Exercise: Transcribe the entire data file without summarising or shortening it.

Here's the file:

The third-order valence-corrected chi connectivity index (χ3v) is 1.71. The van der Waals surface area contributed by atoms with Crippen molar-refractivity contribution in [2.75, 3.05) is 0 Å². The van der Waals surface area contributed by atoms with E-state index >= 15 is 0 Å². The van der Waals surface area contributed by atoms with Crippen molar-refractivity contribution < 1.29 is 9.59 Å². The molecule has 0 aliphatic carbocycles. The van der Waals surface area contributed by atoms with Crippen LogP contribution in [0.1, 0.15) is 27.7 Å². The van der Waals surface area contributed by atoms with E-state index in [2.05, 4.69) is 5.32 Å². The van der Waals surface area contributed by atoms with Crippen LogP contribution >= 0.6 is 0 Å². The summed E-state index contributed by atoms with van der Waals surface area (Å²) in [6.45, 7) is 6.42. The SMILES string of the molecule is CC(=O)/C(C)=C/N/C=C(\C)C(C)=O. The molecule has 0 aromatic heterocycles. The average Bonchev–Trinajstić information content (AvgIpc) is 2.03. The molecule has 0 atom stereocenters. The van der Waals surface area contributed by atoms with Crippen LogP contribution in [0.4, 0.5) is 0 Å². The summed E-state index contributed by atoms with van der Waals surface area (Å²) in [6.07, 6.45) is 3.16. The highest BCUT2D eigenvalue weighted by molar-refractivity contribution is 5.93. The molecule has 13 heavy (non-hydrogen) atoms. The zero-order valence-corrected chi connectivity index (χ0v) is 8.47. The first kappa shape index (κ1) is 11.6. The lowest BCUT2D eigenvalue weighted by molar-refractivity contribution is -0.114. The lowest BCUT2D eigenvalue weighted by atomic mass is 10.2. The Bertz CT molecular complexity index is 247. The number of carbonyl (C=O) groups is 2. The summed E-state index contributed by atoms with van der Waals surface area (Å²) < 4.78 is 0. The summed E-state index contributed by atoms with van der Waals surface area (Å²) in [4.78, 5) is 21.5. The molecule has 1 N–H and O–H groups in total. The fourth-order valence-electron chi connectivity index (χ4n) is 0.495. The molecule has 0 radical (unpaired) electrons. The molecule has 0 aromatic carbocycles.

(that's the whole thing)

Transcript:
The third-order valence-corrected chi connectivity index (χ3v) is 1.71. The van der Waals surface area contributed by atoms with Crippen molar-refractivity contribution in [2.75, 3.05) is 0 Å². The van der Waals surface area contributed by atoms with E-state index >= 15 is 0 Å². The van der Waals surface area contributed by atoms with Crippen molar-refractivity contribution < 1.29 is 9.59 Å². The molecule has 0 aliphatic carbocycles. The van der Waals surface area contributed by atoms with Crippen LogP contribution in [0.1, 0.15) is 27.7 Å². The van der Waals surface area contributed by atoms with E-state index in [2.05, 4.69) is 5.32 Å². The van der Waals surface area contributed by atoms with Crippen LogP contribution >= 0.6 is 0 Å². The summed E-state index contributed by atoms with van der Waals surface area (Å²) in [6.45, 7) is 6.42. The SMILES string of the molecule is CC(=O)/C(C)=C/N/C=C(\C)C(C)=O. The molecule has 0 aromatic heterocycles. The average Bonchev–Trinajstić information content (AvgIpc) is 2.03. The molecule has 0 atom stereocenters. The van der Waals surface area contributed by atoms with Crippen LogP contribution in [0.4, 0.5) is 0 Å². The summed E-state index contributed by atoms with van der Waals surface area (Å²) in [6.07, 6.45) is 3.16. The highest BCUT2D eigenvalue weighted by molar-refractivity contribution is 5.93. The molecule has 13 heavy (non-hydrogen) atoms. The zero-order valence-corrected chi connectivity index (χ0v) is 8.47. The first kappa shape index (κ1) is 11.6. The lowest BCUT2D eigenvalue weighted by molar-refractivity contribution is -0.114. The lowest BCUT2D eigenvalue weighted by atomic mass is 10.2. The Bertz CT molecular complexity index is 247. The number of carbonyl (C=O) groups is 2. The summed E-state index contributed by atoms with van der Waals surface area (Å²) < 4.78 is 0. The summed E-state index contributed by atoms with van der Waals surface area (Å²) in [4.78, 5) is 21.5. The molecule has 1 N–H and O–H groups in total. The fourth-order valence-electron chi connectivity index (χ4n) is 0.495. The molecule has 0 radical (unpaired) electrons. The molecule has 0 aromatic carbocycles.